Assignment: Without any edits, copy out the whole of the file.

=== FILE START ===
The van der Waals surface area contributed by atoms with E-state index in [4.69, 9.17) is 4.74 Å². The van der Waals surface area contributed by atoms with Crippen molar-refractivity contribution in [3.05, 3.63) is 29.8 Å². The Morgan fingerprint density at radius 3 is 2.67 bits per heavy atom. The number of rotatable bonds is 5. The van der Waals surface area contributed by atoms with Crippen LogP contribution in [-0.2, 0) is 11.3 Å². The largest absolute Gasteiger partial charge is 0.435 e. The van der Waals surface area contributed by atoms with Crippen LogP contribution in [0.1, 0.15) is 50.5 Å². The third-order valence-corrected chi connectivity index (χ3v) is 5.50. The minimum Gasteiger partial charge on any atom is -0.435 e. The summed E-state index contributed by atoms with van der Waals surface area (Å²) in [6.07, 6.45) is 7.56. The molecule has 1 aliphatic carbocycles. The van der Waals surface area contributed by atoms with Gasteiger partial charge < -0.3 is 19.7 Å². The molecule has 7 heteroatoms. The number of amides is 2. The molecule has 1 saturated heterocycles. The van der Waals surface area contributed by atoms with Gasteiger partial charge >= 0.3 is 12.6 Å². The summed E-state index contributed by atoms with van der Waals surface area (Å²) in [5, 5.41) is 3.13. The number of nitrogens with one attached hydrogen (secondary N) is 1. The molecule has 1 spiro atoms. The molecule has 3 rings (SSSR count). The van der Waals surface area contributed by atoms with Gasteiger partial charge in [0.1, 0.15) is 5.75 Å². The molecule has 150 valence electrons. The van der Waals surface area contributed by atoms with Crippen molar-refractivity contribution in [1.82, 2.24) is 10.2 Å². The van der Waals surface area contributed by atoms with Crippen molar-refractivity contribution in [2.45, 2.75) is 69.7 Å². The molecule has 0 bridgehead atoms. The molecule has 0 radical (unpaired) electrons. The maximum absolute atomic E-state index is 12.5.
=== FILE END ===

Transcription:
The van der Waals surface area contributed by atoms with E-state index in [4.69, 9.17) is 4.74 Å². The van der Waals surface area contributed by atoms with Crippen molar-refractivity contribution in [3.05, 3.63) is 29.8 Å². The Morgan fingerprint density at radius 3 is 2.67 bits per heavy atom. The number of rotatable bonds is 5. The van der Waals surface area contributed by atoms with Crippen LogP contribution in [-0.2, 0) is 11.3 Å². The largest absolute Gasteiger partial charge is 0.435 e. The van der Waals surface area contributed by atoms with Crippen LogP contribution in [0.1, 0.15) is 50.5 Å². The third-order valence-corrected chi connectivity index (χ3v) is 5.50. The minimum Gasteiger partial charge on any atom is -0.435 e. The summed E-state index contributed by atoms with van der Waals surface area (Å²) in [6.07, 6.45) is 7.56. The molecule has 1 aliphatic carbocycles. The van der Waals surface area contributed by atoms with Gasteiger partial charge < -0.3 is 19.7 Å². The molecule has 7 heteroatoms. The number of amides is 2. The molecule has 1 saturated heterocycles. The van der Waals surface area contributed by atoms with Gasteiger partial charge >= 0.3 is 12.6 Å². The summed E-state index contributed by atoms with van der Waals surface area (Å²) in [5, 5.41) is 3.13. The number of nitrogens with one attached hydrogen (secondary N) is 1. The molecule has 1 spiro atoms. The molecule has 3 rings (SSSR count). The van der Waals surface area contributed by atoms with Gasteiger partial charge in [0.1, 0.15) is 5.75 Å². The molecule has 150 valence electrons. The van der Waals surface area contributed by atoms with Crippen molar-refractivity contribution in [1.82, 2.24) is 10.2 Å². The van der Waals surface area contributed by atoms with Crippen molar-refractivity contribution in [2.45, 2.75) is 69.7 Å². The molecule has 0 bridgehead atoms. The molecule has 0 radical (unpaired) electrons. The maximum absolute atomic E-state index is 12.5.